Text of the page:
Deportation & Removal without a Hearing
§ 235 of the Immigration
and Nationality Act of 1952 ("Act"), Pub. L. No.
82-414, 66 Stat. 163,
8 U.S.C. § 1229.
8 C.F.R. § 235.2 (1998)
Copyright © 1999 VIKRAM BADRINATH, P.C. · All rights reserved. ·
With passage of the Illegal Immigration Reform and Immigration Responsibility Act of 1996, Congress attempted to "crack down" on aliens who attempt to unlawfully reenter the United States at a Port of Entry by means of fraud, misrepresentation, or just a failure to have a vaild, unexpired visa or permit. In order to prevent recidivism, and to punish those who return illegally after being deported, Congress enacted a new, extremely harsh provision of law that divests an Immigration Judge or the Federal Courts to review certain removal orders. This is, perhaps, the most draconian law ever enacted under U.S. immigration law.
Application of Law
Under § 235 of the Immigration and Nationality Act, the U.S. INS and Border Patrol agents may order any "arriving alien" expeditedly removed for a period of years (period contingent upon section of law) if they enter the United States without the proper documentation (visa, permit, etc.) or the alien attempts to commit some type of misrepresentation. See §§ 212(a)(6)(C) or 212(a)(7) of the Act. Usually, this new provision is being applied to aliens who make false claims to United States citizenship or present false information to U.S. INS agents or Border Patrol officials. This process is immediate and occurs at the same time the alien is determined to be inadmissible to the United States. There is no oppotunity to speak with an attorney, have a hearing before an Immigration Judge, or other opportunity to plead your case. Moreover, there is no appeal or administrativ review of an expedited removal order. The Attorney General has the sole and exclusive jurisdiction to modify and or alter expedited removal orders. It may be possible, however, to bring suit against the U.S. INS in a Federal District Court to challenge any Expedited Removal order made under § 235(b)(1) or enter declaratory, injunctive, or other equitable relief as deemed necessary by a court of competent jurisdiction (includes certification of a class). See § 242(e)(1), (2).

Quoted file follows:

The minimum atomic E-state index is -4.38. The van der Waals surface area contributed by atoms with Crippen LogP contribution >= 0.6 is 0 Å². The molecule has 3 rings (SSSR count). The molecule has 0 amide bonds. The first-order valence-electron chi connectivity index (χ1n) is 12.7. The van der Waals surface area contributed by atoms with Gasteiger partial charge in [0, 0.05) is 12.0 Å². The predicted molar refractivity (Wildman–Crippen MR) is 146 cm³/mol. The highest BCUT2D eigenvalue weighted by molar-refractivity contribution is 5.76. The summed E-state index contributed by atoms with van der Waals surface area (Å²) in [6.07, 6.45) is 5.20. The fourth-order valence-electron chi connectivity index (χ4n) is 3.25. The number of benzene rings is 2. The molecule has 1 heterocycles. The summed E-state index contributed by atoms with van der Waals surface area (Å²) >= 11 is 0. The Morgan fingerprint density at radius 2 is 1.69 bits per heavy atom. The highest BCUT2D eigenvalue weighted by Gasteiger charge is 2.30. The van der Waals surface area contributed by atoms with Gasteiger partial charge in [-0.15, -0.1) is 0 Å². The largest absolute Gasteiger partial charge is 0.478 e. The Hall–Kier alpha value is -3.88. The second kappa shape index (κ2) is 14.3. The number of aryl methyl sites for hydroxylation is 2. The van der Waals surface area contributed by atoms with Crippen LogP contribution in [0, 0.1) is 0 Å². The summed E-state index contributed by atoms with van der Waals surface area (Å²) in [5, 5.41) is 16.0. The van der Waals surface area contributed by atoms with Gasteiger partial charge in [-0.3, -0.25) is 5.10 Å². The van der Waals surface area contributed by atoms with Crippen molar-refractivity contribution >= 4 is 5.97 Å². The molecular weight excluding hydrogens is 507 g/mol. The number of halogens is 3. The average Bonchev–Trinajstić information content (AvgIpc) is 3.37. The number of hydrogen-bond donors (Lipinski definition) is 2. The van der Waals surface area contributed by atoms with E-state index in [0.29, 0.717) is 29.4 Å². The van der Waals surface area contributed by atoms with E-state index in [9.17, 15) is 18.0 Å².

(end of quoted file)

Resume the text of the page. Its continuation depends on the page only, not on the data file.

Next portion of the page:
If this occurs and an alien is ordered expeditedly removed, then he may not enter the United States without first obtaining permission from the Attorney General to reapply after deportation/removal. In this situation, the alien must first file a special application called an Application to Reapply for Admission after Deportation/Removal (Form I-212). Without first obtaining an approval using this form, if it is discovered that one was expeditedly removed, he could be detained at an U. S. INS facility and set up for a formal deportation proceeding. In the alternative, the U.S. INS may simply reinstate the prior order of removal. For more information about reinstatement of removal orders, click here.
For more information about Expedited Removal, please contact us by email, telephone, or fax or schedule an appointment to have your individual case discussed and analyzed by an attorney.